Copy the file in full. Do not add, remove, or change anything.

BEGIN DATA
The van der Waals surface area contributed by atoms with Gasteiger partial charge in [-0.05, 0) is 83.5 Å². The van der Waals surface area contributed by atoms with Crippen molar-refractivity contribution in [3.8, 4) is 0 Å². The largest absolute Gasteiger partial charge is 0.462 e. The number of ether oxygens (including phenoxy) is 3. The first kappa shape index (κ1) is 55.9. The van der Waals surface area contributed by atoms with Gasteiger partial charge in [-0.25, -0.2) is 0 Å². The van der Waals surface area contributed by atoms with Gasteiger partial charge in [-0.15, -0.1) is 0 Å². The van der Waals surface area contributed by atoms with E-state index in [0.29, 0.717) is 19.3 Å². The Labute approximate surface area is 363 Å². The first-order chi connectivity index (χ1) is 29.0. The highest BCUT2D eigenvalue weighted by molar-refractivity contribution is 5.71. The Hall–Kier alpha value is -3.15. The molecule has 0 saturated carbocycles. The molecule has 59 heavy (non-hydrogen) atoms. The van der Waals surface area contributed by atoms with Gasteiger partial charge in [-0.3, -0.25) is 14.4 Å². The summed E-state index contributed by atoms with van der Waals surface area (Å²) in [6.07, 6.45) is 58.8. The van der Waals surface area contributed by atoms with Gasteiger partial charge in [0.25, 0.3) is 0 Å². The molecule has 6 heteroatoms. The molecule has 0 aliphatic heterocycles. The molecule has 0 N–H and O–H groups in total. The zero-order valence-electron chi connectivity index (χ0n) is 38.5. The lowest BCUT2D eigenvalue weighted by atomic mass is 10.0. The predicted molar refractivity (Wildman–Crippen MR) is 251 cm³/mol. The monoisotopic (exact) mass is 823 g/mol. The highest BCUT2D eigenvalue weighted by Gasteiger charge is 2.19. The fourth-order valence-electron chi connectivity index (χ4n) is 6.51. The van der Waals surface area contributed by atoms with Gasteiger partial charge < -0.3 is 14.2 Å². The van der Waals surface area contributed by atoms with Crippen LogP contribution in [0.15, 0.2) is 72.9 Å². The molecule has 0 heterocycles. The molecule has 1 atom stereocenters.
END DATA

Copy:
The van der Waals surface area contributed by atoms with Gasteiger partial charge in [-0.05, 0) is 83.5 Å². The van der Waals surface area contributed by atoms with Crippen molar-refractivity contribution in [3.8, 4) is 0 Å². The largest absolute Gasteiger partial charge is 0.462 e. The number of ether oxygens (including phenoxy) is 3. The first kappa shape index (κ1) is 55.9. The van der Waals surface area contributed by atoms with Gasteiger partial charge in [-0.25, -0.2) is 0 Å². The van der Waals surface area contributed by atoms with Gasteiger partial charge in [-0.15, -0.1) is 0 Å². The van der Waals surface area contributed by atoms with E-state index in [0.29, 0.717) is 19.3 Å². The Labute approximate surface area is 363 Å². The first-order chi connectivity index (χ1) is 29.0. The highest BCUT2D eigenvalue weighted by molar-refractivity contribution is 5.71. The Hall–Kier alpha value is -3.15. The molecule has 0 saturated carbocycles. The molecule has 59 heavy (non-hydrogen) atoms. The van der Waals surface area contributed by atoms with Gasteiger partial charge in [-0.3, -0.25) is 14.4 Å². The summed E-state index contributed by atoms with van der Waals surface area (Å²) in [6.07, 6.45) is 58.8. The van der Waals surface area contributed by atoms with Gasteiger partial charge in [0.25, 0.3) is 0 Å². The molecule has 6 heteroatoms. The molecule has 0 aliphatic heterocycles. The molecule has 0 N–H and O–H groups in total. The zero-order valence-electron chi connectivity index (χ0n) is 38.5. The lowest BCUT2D eigenvalue weighted by atomic mass is 10.0. The predicted molar refractivity (Wildman–Crippen MR) is 251 cm³/mol. The monoisotopic (exact) mass is 823 g/mol. The highest BCUT2D eigenvalue weighted by Gasteiger charge is 2.19. The fourth-order valence-electron chi connectivity index (χ4n) is 6.51. The van der Waals surface area contributed by atoms with Gasteiger partial charge < -0.3 is 14.2 Å². The van der Waals surface area contributed by atoms with Crippen LogP contribution in [0.15, 0.2) is 72.9 Å². The molecule has 0 heterocycles. The molecule has 1 atom stereocenters.